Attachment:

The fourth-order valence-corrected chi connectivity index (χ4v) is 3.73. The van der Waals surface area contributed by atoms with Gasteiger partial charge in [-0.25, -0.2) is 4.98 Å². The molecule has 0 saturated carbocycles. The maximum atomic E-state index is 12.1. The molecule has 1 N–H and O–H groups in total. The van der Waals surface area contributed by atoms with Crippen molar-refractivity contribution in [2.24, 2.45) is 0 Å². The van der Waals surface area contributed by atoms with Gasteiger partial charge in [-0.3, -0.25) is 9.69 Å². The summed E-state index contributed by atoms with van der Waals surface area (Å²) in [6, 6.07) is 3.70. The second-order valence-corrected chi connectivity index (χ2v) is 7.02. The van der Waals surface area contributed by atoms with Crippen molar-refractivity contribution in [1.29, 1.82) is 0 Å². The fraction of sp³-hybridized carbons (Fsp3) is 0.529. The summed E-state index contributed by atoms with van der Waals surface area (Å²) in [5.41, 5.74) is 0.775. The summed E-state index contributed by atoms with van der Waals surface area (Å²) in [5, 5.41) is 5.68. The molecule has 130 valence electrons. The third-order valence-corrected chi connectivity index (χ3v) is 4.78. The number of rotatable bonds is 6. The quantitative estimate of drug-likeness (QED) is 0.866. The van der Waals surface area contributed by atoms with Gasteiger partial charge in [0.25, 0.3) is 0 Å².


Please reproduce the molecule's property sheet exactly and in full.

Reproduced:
The fourth-order valence-corrected chi connectivity index (χ4v) is 3.73. The van der Waals surface area contributed by atoms with Gasteiger partial charge in [-0.25, -0.2) is 4.98 Å². The molecule has 0 saturated carbocycles. The maximum atomic E-state index is 12.1. The molecule has 1 N–H and O–H groups in total. The van der Waals surface area contributed by atoms with Crippen molar-refractivity contribution in [2.24, 2.45) is 0 Å². The van der Waals surface area contributed by atoms with Gasteiger partial charge in [-0.3, -0.25) is 9.69 Å². The summed E-state index contributed by atoms with van der Waals surface area (Å²) in [6, 6.07) is 3.70. The second-order valence-corrected chi connectivity index (χ2v) is 7.02. The van der Waals surface area contributed by atoms with Crippen molar-refractivity contribution in [1.29, 1.82) is 0 Å². The fraction of sp³-hybridized carbons (Fsp3) is 0.529. The summed E-state index contributed by atoms with van der Waals surface area (Å²) in [5.41, 5.74) is 0.775. The summed E-state index contributed by atoms with van der Waals surface area (Å²) in [5, 5.41) is 5.68. The molecule has 130 valence electrons. The third-order valence-corrected chi connectivity index (χ3v) is 4.78. The number of rotatable bonds is 6. The quantitative estimate of drug-likeness (QED) is 0.866. The van der Waals surface area contributed by atoms with Gasteiger partial charge in [0.25, 0.3) is 0 Å².